HALIFAX, May 17, 2017 /CNW/ - Export Development Canada (EDC), Canada's trade finance agency, is reporting that modest export growth in 2017 will amount to a waiting game for Nova Scotia exporters.
According to EDC's Global Export Forecast, Nova Scotia is coming off a small decline in 2016 and export growth will only see a modest one per cent this year. It is expected to rebound in 2018 with a boost of 5 per cent, thanks in part to new opportunities created through the Canada-European Union (EU) Comprehensive Economic and Trade Agreement (CETA).
"Nova Scotia exporters are in for a second sluggish year," said Peter Hall, EDC Chief Economist and Vice President. "When CETA takes effect this summer, it will unlock new doors of opportunity, specifically for province's seafood and agri-foodindustries."
Record vehicle sales in the U.S. have been fuelling demand for automotive parts, including tires manufactured in the province. The U.S. auto market is running so hot that it's hard to generate further growth. Modest growth in the province's agri-food sector, its top exporter, is also cooling Nova Scotia international sales this year.
That could all change in 2018. While the U.S. and China remain the province's main export destinations, CETA will reduce almost 96 percent of EU tariff lines for fish and seafood when it kicks in later this year. Currently, certain industries like processed lobster and cooked and peeled shrimp face tariff rates of 20 per cent.
"The EU is the world's largest importer of fish and seafood, and elimination of tariffs will only boost Nova Scotia's export opportunities in the future," Hall added.
Despite the good news, Canadian exporters are facing a popular backlash against globalization that is threatening to dismantle the architecture of modern trade. Even so, EDC is convinced that the basic architecture will remain intact, and that trade business and foreign investments will continue to gain steam in the short term.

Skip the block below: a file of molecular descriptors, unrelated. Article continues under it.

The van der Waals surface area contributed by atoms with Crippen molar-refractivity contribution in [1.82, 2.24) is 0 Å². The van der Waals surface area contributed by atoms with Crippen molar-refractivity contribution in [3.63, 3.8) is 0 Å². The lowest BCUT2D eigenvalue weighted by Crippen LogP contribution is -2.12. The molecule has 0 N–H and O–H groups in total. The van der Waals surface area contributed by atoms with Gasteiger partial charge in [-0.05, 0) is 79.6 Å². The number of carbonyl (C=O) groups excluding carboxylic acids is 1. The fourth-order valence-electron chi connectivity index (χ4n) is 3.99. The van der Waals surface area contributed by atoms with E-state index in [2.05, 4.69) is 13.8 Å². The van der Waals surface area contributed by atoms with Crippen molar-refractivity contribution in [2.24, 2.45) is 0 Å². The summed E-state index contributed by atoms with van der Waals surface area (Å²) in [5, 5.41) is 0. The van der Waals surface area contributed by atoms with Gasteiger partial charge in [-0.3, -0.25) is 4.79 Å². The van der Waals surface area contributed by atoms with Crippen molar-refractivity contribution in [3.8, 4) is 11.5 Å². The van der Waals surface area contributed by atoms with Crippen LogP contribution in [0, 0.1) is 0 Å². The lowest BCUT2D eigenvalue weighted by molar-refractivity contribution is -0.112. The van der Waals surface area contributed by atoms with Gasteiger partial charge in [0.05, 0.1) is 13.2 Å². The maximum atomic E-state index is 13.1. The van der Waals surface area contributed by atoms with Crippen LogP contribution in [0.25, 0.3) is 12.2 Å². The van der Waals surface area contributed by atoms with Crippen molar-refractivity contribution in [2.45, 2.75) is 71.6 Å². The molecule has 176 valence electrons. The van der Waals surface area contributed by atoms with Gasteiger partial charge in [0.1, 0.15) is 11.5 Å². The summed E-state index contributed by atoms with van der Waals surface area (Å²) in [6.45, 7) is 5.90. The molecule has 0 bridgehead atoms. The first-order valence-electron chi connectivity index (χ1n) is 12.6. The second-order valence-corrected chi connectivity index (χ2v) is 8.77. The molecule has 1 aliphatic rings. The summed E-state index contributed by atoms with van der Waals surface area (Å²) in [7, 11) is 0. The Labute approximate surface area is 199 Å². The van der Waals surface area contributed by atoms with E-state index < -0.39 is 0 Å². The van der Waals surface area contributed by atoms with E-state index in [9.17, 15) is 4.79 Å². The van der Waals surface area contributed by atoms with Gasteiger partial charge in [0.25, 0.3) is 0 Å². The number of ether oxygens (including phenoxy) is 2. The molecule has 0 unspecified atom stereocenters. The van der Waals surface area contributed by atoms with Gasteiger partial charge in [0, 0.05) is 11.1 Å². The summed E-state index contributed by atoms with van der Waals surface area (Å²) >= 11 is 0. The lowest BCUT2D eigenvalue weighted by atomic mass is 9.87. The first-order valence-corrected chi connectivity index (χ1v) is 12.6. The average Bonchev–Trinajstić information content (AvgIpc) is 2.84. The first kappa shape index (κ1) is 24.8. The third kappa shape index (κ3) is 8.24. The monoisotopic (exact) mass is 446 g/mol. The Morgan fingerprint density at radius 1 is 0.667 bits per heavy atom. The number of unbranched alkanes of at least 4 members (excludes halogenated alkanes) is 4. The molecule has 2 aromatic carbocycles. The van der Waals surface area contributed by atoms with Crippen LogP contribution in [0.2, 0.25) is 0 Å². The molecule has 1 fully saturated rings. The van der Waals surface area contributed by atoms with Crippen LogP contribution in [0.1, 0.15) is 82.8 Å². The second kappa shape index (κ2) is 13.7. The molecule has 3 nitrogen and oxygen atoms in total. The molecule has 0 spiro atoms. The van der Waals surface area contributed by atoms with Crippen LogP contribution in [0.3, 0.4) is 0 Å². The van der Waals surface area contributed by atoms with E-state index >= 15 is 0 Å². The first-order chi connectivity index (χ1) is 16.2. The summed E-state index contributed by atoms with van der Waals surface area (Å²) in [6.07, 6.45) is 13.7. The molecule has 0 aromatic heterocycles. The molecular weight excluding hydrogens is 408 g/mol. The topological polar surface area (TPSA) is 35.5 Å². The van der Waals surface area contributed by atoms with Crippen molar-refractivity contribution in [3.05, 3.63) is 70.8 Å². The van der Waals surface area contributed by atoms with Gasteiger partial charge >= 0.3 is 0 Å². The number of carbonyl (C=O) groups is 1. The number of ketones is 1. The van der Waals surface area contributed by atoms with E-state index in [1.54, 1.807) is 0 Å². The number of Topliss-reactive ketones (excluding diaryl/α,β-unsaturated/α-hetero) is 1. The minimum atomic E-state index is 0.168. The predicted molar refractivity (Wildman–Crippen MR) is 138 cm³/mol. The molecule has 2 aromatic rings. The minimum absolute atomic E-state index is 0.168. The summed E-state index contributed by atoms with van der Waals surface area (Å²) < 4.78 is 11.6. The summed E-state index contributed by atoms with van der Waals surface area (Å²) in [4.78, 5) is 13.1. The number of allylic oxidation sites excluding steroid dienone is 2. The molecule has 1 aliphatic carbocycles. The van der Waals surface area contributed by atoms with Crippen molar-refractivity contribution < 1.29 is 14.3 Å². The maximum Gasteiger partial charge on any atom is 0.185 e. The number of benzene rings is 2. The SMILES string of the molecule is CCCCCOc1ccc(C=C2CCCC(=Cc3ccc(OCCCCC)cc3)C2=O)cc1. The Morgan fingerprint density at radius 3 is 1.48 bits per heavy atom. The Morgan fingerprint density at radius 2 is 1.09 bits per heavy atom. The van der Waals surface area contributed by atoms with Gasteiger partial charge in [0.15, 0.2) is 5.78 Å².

"Last year, a wave of trade policy paralysis washed over the Western world," said Mr. Hall. "Globalization is at risk, but it's not likely to unravel – the cost would be massive, with everyone paying more. Swing a wrecking ball in a densely-built neighborhood, and it takes out a lot more than just one building.
Mr. Hall is discussing export prospects for Nova Scotia in the context of the current global economy on May 17th at Pier 21. The event, in partnership with Halifax Chamber of Commerce, is part of a month-long, 13-location cross-country Let's Talk Exports tour. The initiative highlights export prospects for Canadian companies around the globe in addition to providing insights into the health of the global economy and how it will impact Canadian exporters. For more information, visit Global Export Forecast to learn more.
EDC helps Canadian companies go, grow, and succeed in their international business. As a financial Crown corporation, EDC provides financing, insurance, bonding, trade knowledge, and matchmaking connections to help Canadian companies sell and invest abroad. EDC can also provide financial solutions to foreign buyers to facilitate and grow purchases from Canadian companies.
For more information about how we can help your company, call us at 1-888-434-8508 or visit www.edc.ca.
SOURCE Export Development Canada
For further information: Shelley Maclean, Export Development Canada, (613) 291-3689, email@example.com